2019, VOLUME 6 ISSUE 3Pages: 376-392
Efficient protocol of complete inventory for tree regeneration and recruitment studies over one hectare in selected tropical natural forests, Kenya
Joseph Hitimana*, James Legilisho Ole Kiyiapi and Balozi Kirongo Bekuta
*University of Eldoret; P.O.Box. 1125 Eldoret 30100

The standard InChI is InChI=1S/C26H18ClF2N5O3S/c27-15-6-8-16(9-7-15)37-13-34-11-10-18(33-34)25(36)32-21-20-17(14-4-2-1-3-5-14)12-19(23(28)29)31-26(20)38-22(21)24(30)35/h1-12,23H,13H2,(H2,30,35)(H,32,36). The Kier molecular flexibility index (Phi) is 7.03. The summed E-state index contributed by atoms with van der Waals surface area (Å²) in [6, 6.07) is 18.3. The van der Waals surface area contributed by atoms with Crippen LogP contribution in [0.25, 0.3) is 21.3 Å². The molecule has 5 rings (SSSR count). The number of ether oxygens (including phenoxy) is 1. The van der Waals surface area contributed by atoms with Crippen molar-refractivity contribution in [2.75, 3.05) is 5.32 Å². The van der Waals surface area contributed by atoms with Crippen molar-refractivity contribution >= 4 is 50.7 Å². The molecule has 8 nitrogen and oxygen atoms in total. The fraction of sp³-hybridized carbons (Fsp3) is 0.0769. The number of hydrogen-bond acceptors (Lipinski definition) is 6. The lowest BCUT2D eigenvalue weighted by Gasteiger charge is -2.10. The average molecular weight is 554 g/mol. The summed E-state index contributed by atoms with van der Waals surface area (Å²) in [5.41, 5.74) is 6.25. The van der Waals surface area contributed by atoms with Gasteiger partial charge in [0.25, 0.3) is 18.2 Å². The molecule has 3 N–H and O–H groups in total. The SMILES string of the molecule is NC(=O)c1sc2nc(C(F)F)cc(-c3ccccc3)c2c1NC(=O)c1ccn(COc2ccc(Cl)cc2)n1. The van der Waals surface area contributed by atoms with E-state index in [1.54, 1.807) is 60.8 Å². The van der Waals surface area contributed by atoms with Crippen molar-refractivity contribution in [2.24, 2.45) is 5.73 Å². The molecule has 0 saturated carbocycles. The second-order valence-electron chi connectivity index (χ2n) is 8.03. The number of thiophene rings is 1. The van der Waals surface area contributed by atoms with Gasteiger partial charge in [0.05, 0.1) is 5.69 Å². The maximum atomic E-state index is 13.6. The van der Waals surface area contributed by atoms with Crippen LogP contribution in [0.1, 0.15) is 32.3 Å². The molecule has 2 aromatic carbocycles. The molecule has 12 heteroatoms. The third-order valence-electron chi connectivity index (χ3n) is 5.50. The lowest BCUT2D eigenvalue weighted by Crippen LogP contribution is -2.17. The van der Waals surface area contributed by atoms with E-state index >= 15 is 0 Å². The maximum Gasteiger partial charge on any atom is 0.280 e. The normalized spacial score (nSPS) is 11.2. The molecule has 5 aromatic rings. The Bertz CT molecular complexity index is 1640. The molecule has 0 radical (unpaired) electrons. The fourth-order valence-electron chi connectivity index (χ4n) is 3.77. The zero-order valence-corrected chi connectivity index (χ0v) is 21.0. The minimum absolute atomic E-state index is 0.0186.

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This study sought to establish an efficient inventory protocol to estimate regeneration stock and dynamics in natural forests. Field and computer outputs were integrated to develop complete inventory protocol for selected natural forest types in Kenya. Inventory cost and precision for four plot sizes (5 m × 5 m, 10 m × 5 m, 10 m × 10 m and 20 m × 20 m) were determined and compared. Specific objectives were to determine (i) precision levels of estimating tree seedling density using different plot sizes across forest types; and (ii) optimum plot size which minimise both sampling error and inventory effort for use in each forest type. Seedling counts and time taken per plot were recorded systematically over 400, 200, 100 and 25 plots ha-1 for the respective plot sizes. Larger plots and their data were created by merging smaller ones through programming with R Software. Smallest population mean-variance, was obtained using data from 5 m x 5 m plots. Both precision and inventory effort varied with plot size used, but in reverse directions. Seedlings population mean errors were 15.4% of the mean for rain forest, 14.7% for moist montane forest and 9.9 % for dry forest type. Inventory cost decreased with increasing data compilation unit size, e.g., 50.42 hrs ha-1 for 25 m2 unit to 3.21 hrs ha-1 for 400 m2 unit in rainforest. Similar trend was observed in other forest types. Recommended plot sizes for tree seedlings are 75 m2; 62.4 m2 and 88.4 m2 for Kakamega rain forest, Mt Elgon montane forest and Loruk dry woodland forest, respectively. These plot sizes gave acceptable uncertainty levels between ±11% and ±17% of mean estimate ha-1. Tree diameter distributions from 5 m x 5 m plots revealed that tree component recruitment was irregular over time across forest types.